Workflow Foundation 4.0 Activity Data Model (III)


We talked about WF4 Activity overview and WF parameters in particular in previous posts. In this installment, I'm going to focus on WF variables.


Variable


Variables are modeled by Variable class.


    namespace System.Activities


    {  


        public abstract class Variable : LocationReference


        {


            public ActivityWithResult Default { get; set; }


            public string Name { get; set; }


            


            public object Get(ActivityContext context);       


            public void Set(ActivityContext context, object value);


        }


}


    public sealed class Variable<T> : Variable


    {


        public Activity<T> Default { get; set; }


       


        public T Get(ActivityContext context);


        public void Set(ActivityContext context, T value);


    }


 


         Code 15. Variable class definition


The most basic attributes of a variable should be name and type. Name is defined as a property in Variable abstract class; type is captured by generic type argument of Variable<T>, concrete subclass of Variable. Similar to Argument, Variable also has Get()method to get runtime value from ActivityContext, and Set() method for the other way around.


Public and Implementation Variable


So far we could always map WF4’s data model back to similar concept of typical procedural language like C#. There is one exception though when it comes to variables.


In C#, variables are used to share data among statements within a scope (e.g, a method). Those statements are considered private to that scope, so are the variable. It’s natural to think an Activity is a method in WF, and its child Activities as statements of the method. Along this line of thinking, any variable should also be private to its defining Activity and accessible by all child Activities.


But in WF, a lot of Activities are to model control flows and their child Activities are actually given by users of those Activities. For example, Sequence is used to execute a list of child Activities, but those child Activities are not defined by Sequence itself, but injected from outside. The closest concept in C# for this is delegate, so let me try to simulate Sequence Activity with a C# method using delegate:


        static void Sequence(params Action[] statements)


        {


            foreach (Action statement in statements)


            {


                statement();


            }


        }


                  Code 16. simulate Sequence Activity using a C# method


One would call Sequence method like this:


        Sequence(


                ()=>Console.WriteLine("hello"),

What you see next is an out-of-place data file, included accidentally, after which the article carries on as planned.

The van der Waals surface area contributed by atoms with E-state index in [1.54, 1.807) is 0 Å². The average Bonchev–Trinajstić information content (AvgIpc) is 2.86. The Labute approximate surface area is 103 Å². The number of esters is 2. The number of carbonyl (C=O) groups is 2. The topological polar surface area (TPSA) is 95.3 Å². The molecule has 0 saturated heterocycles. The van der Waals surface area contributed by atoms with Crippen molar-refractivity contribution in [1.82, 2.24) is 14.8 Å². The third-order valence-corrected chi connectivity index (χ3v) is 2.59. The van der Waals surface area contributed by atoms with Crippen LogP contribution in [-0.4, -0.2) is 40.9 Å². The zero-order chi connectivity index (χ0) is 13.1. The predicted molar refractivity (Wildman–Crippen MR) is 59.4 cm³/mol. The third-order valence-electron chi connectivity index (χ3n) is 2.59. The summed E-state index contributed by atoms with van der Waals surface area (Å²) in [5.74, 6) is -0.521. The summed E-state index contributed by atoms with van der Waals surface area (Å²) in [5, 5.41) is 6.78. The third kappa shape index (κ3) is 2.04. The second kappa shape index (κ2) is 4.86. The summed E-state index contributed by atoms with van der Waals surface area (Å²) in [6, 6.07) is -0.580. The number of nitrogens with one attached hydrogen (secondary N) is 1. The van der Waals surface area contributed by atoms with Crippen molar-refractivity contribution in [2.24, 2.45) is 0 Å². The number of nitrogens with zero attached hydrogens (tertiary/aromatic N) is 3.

()=>Console.WriteLine("world!")


                );


                Code 17. calling the C# Sequence method with delegates


As illustrated, from Sequence’s point of view, it’s children activities are actually from outside. In WF term, we call this type of children “public children”, versus “implementation children” which is purely defined by the parent activity itself. When an Activity declares its children Activities in CacheMetadata, it needs to say whether a child is “public” or “implementation” (personally I don’t like the word “public” in this context because it reminds people for the “public” keyword in OO languages but means something totally different).


What if those public child Activities want to share some data? Naturally they should use variables. But those variables could not be defined by the parent Activity since it wouldn’t even know what the public children are, let alone the data they want to share. Again, I could illustrate the idea with C# code:


        static void Sequence(params Action[] statements)


        {           


            //tries to access the variable defined outside the method


            //this does not compile!


            //outside = 5;            


            int inside = 5;


            foreach (Action statement in statements)


            {


                statement();


            }


        }


 


               //to call the sequence with statements sharing a variable


        int outside = 0;


        Sequence(


                ()=>Console.WriteLine (outside++),


                () => Console.WriteLine(outside++),


                () => Console.WriteLine(outside++),


                () => Console.WriteLine(outside++)


                //tries to access a variable defined inside the method,


                //this does not compile!


                //,() => Console.WriteLine(inside)


                );


                   Code 18. illustrate how "public" children share data using C# code